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  • Writer's pictureAlexander Beard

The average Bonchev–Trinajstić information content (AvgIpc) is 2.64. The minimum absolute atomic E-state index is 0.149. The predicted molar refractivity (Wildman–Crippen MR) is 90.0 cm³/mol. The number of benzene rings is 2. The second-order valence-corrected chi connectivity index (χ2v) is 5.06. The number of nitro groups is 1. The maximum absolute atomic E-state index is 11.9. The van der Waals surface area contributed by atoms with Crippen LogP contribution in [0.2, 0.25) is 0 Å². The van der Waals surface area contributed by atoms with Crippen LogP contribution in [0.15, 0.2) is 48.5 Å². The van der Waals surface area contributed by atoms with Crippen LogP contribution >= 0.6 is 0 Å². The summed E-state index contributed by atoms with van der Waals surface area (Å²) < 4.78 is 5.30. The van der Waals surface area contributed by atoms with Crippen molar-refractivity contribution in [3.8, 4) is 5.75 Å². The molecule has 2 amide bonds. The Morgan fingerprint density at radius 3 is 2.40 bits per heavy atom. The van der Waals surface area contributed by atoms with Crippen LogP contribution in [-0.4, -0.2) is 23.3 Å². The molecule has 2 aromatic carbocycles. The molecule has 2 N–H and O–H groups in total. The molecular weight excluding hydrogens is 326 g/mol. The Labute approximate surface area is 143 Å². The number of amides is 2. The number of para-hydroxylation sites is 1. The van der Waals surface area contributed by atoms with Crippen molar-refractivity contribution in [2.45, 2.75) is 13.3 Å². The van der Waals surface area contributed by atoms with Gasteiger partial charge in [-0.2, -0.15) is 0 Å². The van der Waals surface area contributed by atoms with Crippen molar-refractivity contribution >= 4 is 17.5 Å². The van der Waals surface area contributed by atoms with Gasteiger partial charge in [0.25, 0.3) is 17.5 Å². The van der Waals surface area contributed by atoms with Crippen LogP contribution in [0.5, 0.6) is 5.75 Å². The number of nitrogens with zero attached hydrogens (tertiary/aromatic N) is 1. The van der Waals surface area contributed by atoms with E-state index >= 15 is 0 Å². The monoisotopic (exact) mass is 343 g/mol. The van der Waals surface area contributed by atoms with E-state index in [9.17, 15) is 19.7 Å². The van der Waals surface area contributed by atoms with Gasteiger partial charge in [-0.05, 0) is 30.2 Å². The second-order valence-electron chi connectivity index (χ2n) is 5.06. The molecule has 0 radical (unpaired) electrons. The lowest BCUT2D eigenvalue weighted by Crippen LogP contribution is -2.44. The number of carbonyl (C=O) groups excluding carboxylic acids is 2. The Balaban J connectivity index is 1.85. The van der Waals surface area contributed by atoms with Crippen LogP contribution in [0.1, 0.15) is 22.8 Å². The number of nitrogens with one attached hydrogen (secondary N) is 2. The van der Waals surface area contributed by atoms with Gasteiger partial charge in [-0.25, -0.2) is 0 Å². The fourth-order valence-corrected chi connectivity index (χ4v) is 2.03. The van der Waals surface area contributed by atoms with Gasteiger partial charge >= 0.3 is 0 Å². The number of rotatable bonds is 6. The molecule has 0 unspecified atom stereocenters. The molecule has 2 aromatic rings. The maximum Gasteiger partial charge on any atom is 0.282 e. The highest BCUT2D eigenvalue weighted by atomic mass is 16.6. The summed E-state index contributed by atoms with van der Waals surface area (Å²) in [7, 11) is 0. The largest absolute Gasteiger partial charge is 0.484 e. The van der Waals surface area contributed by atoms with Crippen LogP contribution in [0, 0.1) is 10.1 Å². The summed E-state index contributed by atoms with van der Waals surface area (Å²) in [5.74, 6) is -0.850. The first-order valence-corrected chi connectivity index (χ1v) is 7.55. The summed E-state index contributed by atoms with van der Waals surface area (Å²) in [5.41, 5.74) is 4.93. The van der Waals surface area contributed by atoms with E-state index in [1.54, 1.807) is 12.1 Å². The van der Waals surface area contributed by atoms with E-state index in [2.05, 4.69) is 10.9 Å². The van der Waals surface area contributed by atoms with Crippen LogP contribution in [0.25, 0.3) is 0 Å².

The Reserve Bank's monetary policy committee again decided to increase the repo rate this week. This increase will cause even more hardship for a struggling economy. Unemployment will increase, poverty will increase, social tensions will increase, and crime and all other bad things will be the result. And that is exactly what the Reserve Bank wants to achieve. Had the Bank decided not to increase interest rates, the result would have been even higher inflation, which is worse than high interest rates. Of course the Bank does not want us to suffer, but it surely wants to inhibit demand in the economy by making credit more expensive. This is how it works. We all know the demand and supply theory: reduced demand means prices fall, or rise more slowly. If everything works according to plan the inflation rate will eventually fall to within the target band of the Bank, but it is going to be a long and painful process. It is important to understand that inflation is not an event; it is a process. The increase in the price of petrol, for instance, is not inflation. It becomes a process when this initial price shock — petrol price increase in our example — is passed from one economic agent to another. Everybody tries to escape the pain of higher prices by trying to shift it to someone else in the chain of economic events, by increasing their own prices — demands for wage increases, for example. By increasing interest rates, the Bank smothers the demand for credit, making it more difficult for economic agents to pass on the pain. And if it is eventually successful in forcing inflation lower, it will be the weakest economic agent(s) in this economic chain of events that will be forced to absorb the pain when they themselves cannot pass on price increases any more. The “weakest” economic agents are those without the power to “pass on” price increases further down the economic chain of events, usually the poor, unemployed and small businesses. Some are in a stronger position to pass price increases on because of a variety of reasons. They may have skills and can demand higher compensation for their services, but in many cases powerful economic agents are “protected” from this process, not because they have special skills, but for other reasons. Here are some examples of how some are more equal than others: minimum wages protect those with jobs from competition with those without jobs; members of militant labour unions are protected from less militant workers; civil servants (who are mostly overpaid and underworked) are protected by politicians from the competition of non-state workers because they are political allies; state-owned “companies” are often monopolies and are protected from competition; the list goes on. These protected economic agents can and do force their pain on to others. Some are protected by the state (taxpayers) for stupid ideological reasons, some are protected because by keeping them alive they can be fleeced by politicians and other hangers-on. Because some are insulated from the process of lowering inflation, those not protected must take more pain than if we were all treated fairly. But there is more. Because we have a government that is hugely incompetent and often corrupt, its inability and mismanagement have resulted in an uncompetitive macroeconomic environment. A lack of electricity increases costs; collapsing local authorities increase costs; collapsing state-owned companies increases costs; a dysfunctional education system (eventually) leads to unproductive workers who increase costs; political blunders increase costs; high crime increases costs. Should I go on? But there is even more. The fiscal accounts, which the minister of finance is responsible for, have become unsustainable. The fiscal deficit and state debt will be way off the budgeted estimates in this financial year simply because the state spends too much money. And more spending fuels demand in the economy, exactly what the Bank wants to avoid. So, we have the central bank stepping on the brake to get inflation lower while the minister of finance is stepping on the gas with excessive spending. All this happens in an uncompetitive macroeconomic environment created by the ANC government. In the meantime, the government wants higher inflation because inflation erodes the value of money, but inflation also erodes the value of (state) debt. Since the state has too much debt and the government wants to continue to spend more (in nominal terms), the only logical option for the government is to pressurise the Bank to allow inflation to run amok. Expect even more political pressure on the Bank; threats to nationalise it or to change its mandate — all attempts to force the central bank to follow a less restricted monetary policy approach — allow inflation to get out of hand. That means monetary policy and other macroeconomic policies will continue to pull in opposite directions, and there can only be one loser — the economy. Don’t blame the Bank for higher interest rates, blame the ANC government for creating a uncompetitive macroeconomic environment with its incompetence and corruption. Dawie Roodt Chief Economist of the Efficient Group A version of this article was first published in the Sunday Times on 28 May 2023. Alexander Beard RSA (Pty.) Ltd


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